MLB  > General MLB  > 1933 Ballparks Discouraged Sluggers (Entirety of Baseball History Replayed)
December 26, 2009, 01:14 AM
There were numerous short-porch anomalies:

* 290' RF foul line in Cleveland's League Park (but with a 45' fence)

* 296' RF foul line in Yankee Stadium

* 281' RF foul line in Philadelphia's Baker Bowl (but with a 55' fence)

* 296 RF foul line in Brooklyn (with a 19' fence)

* 300' RF foul line in Pittsburgh's Forbes Field (28' foot fence)

* 258' RF line in the Giants' Polo Grounds (also 279' down LF line)

* 310' RF foul line in Sportsmans' Park, home of the Cardinals and Browns (33' fence)

* 328' RF foul line in Washington's Griffith Stadium (31' fence)

* 320' LF foul line with a 31' fence in Fenway Park

The total picture was decidedly against sluggers, and would probably cause current day players to go on strike until the parks were made smaller.

Boston's Braves Field: 359' down LF line, 417' to CF, 364' to RF -- much bigger than any current park

Boston's Fenway Park: Superficially similar in that there was a 320' LF foul line with a 31' fence, but CF was an unreachable 468', with the distance as much as 490' in deep RCF. RF foul line at 325' (and dropping away quickly) about 25' farther than the current "Pesky Pole". This is not the Fenway of Big Papi.

Brooklyn's Ebbets Field: This was larger in some areas than the famous Ebbets Field of the 1950's: 353' down the LF line, 415' to the deepest reaches just right of CF, 378' to RCF, and then the 296' short porch (19' wall) down the RF line

Chicago's Comiskey Park: A cavernous park with 362' foul lines and a 450' distance to CF

Chicago's Wrigley Field: 364' down LF line, 436' to CF, 383' RCF -- but only 321' down RF line, greatly favoring lefties like most other parks

Cincinnati's Crosley Field: 339' down the LF line, 400' to CF, a discouraging '377 down the RF line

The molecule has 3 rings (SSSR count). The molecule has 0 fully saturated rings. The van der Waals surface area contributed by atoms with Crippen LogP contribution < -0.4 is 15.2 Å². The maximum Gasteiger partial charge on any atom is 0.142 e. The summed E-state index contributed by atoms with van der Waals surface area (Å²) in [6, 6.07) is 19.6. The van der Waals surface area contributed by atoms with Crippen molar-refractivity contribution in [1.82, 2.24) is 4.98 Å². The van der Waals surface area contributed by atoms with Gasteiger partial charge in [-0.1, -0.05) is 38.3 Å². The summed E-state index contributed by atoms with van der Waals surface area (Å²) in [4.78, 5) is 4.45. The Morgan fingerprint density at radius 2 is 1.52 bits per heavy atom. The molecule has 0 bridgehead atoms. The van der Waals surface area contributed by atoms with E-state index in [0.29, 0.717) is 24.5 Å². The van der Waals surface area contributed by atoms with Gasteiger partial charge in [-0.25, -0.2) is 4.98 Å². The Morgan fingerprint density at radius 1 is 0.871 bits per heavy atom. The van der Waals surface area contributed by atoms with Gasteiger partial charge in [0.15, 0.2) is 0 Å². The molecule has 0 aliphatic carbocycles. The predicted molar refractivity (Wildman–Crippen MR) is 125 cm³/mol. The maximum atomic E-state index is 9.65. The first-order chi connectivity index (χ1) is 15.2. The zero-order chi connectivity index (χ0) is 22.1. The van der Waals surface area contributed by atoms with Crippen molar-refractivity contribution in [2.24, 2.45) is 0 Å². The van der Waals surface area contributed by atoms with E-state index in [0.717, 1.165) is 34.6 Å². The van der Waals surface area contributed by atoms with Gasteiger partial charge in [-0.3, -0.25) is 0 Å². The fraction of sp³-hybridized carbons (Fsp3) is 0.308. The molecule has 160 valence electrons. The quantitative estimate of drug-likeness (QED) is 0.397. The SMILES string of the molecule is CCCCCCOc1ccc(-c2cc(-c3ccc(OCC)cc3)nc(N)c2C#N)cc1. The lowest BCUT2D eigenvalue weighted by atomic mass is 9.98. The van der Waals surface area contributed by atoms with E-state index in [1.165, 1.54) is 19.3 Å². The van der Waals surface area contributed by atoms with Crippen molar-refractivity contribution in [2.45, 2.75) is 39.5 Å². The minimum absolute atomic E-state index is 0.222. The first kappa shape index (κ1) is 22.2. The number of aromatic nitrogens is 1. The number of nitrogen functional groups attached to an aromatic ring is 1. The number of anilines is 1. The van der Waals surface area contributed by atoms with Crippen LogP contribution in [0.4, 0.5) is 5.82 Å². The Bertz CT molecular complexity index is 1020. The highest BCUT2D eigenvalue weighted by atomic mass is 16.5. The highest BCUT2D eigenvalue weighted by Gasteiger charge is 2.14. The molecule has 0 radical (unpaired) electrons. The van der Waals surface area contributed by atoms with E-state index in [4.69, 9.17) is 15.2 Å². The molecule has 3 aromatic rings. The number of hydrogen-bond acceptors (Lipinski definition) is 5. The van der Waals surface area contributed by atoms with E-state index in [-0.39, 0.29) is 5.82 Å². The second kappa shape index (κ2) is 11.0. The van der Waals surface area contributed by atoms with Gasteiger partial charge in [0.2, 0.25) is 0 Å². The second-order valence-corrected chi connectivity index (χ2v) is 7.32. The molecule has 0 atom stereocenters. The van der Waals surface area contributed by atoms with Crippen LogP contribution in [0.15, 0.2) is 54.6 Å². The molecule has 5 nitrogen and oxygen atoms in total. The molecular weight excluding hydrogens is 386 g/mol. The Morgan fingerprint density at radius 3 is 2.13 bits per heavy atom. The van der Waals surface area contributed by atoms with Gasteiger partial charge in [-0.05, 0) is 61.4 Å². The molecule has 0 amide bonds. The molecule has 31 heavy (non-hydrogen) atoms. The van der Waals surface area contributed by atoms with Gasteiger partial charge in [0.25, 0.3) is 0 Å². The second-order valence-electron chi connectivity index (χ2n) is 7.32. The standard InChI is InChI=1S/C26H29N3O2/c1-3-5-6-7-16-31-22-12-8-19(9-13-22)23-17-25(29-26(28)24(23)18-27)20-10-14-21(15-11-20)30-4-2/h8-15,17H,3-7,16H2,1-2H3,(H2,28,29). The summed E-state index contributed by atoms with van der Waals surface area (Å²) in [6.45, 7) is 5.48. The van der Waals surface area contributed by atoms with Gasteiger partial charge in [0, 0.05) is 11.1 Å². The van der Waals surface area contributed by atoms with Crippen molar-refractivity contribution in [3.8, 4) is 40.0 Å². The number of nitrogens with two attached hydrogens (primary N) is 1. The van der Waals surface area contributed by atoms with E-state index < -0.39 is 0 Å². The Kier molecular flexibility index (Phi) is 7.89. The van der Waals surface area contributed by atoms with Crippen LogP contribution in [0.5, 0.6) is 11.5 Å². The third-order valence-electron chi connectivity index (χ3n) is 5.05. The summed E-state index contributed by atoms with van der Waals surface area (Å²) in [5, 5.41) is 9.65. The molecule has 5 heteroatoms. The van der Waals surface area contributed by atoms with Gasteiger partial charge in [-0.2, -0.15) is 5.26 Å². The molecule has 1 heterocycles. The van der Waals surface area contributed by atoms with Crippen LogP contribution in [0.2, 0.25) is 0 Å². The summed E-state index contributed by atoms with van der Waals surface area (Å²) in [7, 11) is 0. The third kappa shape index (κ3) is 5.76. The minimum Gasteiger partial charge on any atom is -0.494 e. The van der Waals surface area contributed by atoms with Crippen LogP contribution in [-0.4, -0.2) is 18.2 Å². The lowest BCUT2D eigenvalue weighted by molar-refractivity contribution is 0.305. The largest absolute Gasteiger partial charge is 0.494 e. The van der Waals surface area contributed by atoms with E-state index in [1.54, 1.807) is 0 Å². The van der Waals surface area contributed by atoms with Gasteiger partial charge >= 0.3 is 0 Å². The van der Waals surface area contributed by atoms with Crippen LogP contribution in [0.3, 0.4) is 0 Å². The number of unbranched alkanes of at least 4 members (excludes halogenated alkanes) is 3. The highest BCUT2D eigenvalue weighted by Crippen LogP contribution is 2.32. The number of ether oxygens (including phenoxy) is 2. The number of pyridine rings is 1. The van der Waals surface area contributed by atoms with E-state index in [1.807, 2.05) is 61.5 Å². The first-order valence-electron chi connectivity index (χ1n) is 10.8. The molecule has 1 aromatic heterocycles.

Cleveland's League Park: A prodigious 374' down the LF line, and distances as far as 467' in deep LCF, 420' to dead CF. Only 340' to RCF and 290' down the RF line -- but don't forget the towering 45' wall there!

Detroit's Tiger Stadium: Forget the version you may know about. This one was a reachable 339' to LF but 464' to dead CF and a too-healthy 367' down the RF line

New York's Polo Grounds: Yes, 279' down the LF line and 258' down the RF line -- but close to 450' in LCF and RCF

New York's Yankee Stadium: 301' down the LF line, but quickly falling away to 402' in dead LF, 461' in LCF, and 490' in deep LCF. 470' in CF, and distances 417'-429' in RCF before diving in to the 296' porch down the RF line

Philadelphia's Baker Bowl: Here's one stadium that todays' players' union might accept, although the 55' foot wall + screen down the 281' RF line might be an issue. The park was a healthy 342' down the LF line, and 412' to CF.

Philadelphia's Shibe Park. This was Foxx's home and another park where modern-day slugging totals might be possible, unless you hit the ball to CF alot: 330'-335' down the lines, about 385' in the gaps, but 468' to CF.

Pittsburgh's Forbes Field: A hefty 365' down the LF line, quickly dropping off to above 400' moving towards CF, with distances reaching as high as 457' in deep LCF. Just 300' right down the RF line -- but with a 33' screen, and the fence angling quickly back to a 375' distance in dead RF, then to over 400' in deep RCF.

St. Louis' Sportsman's Park: Another more modern park in terms of HR reachability: a very healthy 351' down the LF line, 445' to CF, but just 310' down the RF line (with a 33' fence)

Washington's Griffith Stadium: The 407' distance down the LF line would probably have most right-handed batters picketing the stadium nowadays. About 420' to CF, but a friendlier 328' down the RF line, probably unnecessarily defended by a 31' wall. Also, the RF wall angled away from the playing field, so you better hit it high and right down the line!

Source: Philip J. Lowry's wonderful SABR publication: Green Cathedrals.


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